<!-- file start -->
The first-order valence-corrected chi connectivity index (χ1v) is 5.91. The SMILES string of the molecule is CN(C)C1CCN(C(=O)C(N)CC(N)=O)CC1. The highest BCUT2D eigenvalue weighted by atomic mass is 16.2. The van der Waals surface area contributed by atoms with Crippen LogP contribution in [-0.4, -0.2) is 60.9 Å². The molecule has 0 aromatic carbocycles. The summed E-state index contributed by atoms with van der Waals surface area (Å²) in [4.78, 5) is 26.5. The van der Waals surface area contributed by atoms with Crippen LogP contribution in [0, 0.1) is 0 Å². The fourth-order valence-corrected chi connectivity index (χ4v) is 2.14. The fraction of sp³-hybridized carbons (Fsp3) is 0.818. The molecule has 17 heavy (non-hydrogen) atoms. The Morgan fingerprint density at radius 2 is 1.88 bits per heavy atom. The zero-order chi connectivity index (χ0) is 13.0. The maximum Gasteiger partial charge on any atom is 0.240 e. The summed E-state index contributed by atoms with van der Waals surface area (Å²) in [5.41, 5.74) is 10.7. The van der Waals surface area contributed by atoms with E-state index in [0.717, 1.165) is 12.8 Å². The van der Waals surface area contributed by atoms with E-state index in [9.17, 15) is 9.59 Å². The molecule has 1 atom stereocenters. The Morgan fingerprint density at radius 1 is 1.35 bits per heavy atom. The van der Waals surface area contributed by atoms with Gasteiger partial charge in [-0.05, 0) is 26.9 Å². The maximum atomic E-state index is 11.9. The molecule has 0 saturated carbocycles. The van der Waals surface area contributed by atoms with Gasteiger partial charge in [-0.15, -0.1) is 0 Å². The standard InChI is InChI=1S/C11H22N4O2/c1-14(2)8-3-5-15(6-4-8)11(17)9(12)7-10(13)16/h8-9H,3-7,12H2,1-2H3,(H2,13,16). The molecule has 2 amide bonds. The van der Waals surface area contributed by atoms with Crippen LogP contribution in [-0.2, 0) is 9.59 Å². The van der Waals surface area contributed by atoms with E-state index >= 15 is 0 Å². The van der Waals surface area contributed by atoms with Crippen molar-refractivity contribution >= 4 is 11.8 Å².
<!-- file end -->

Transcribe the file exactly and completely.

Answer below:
The first-order valence-corrected chi connectivity index (χ1v) is 5.91. The SMILES string of the molecule is CN(C)C1CCN(C(=O)C(N)CC(N)=O)CC1. The highest BCUT2D eigenvalue weighted by atomic mass is 16.2. The van der Waals surface area contributed by atoms with Crippen LogP contribution in [-0.4, -0.2) is 60.9 Å². The molecule has 0 aromatic carbocycles. The summed E-state index contributed by atoms with van der Waals surface area (Å²) in [4.78, 5) is 26.5. The van der Waals surface area contributed by atoms with Crippen LogP contribution in [0, 0.1) is 0 Å². The fourth-order valence-corrected chi connectivity index (χ4v) is 2.14. The fraction of sp³-hybridized carbons (Fsp3) is 0.818. The molecule has 17 heavy (non-hydrogen) atoms. The Morgan fingerprint density at radius 2 is 1.88 bits per heavy atom. The zero-order chi connectivity index (χ0) is 13.0. The maximum Gasteiger partial charge on any atom is 0.240 e. The summed E-state index contributed by atoms with van der Waals surface area (Å²) in [5.41, 5.74) is 10.7. The van der Waals surface area contributed by atoms with E-state index in [0.717, 1.165) is 12.8 Å². The van der Waals surface area contributed by atoms with E-state index in [9.17, 15) is 9.59 Å². The molecule has 1 atom stereocenters. The Morgan fingerprint density at radius 1 is 1.35 bits per heavy atom. The van der Waals surface area contributed by atoms with Gasteiger partial charge in [-0.05, 0) is 26.9 Å². The maximum atomic E-state index is 11.9. The molecule has 0 saturated carbocycles. The van der Waals surface area contributed by atoms with Gasteiger partial charge in [-0.15, -0.1) is 0 Å². The standard InChI is InChI=1S/C11H22N4O2/c1-14(2)8-3-5-15(6-4-8)11(17)9(12)7-10(13)16/h8-9H,3-7,12H2,1-2H3,(H2,13,16). The molecule has 2 amide bonds. The van der Waals surface area contributed by atoms with Crippen LogP contribution in [-0.2, 0) is 9.59 Å². The van der Waals surface area contributed by atoms with E-state index >= 15 is 0 Å². The van der Waals surface area contributed by atoms with Crippen molar-refractivity contribution >= 4 is 11.8 Å².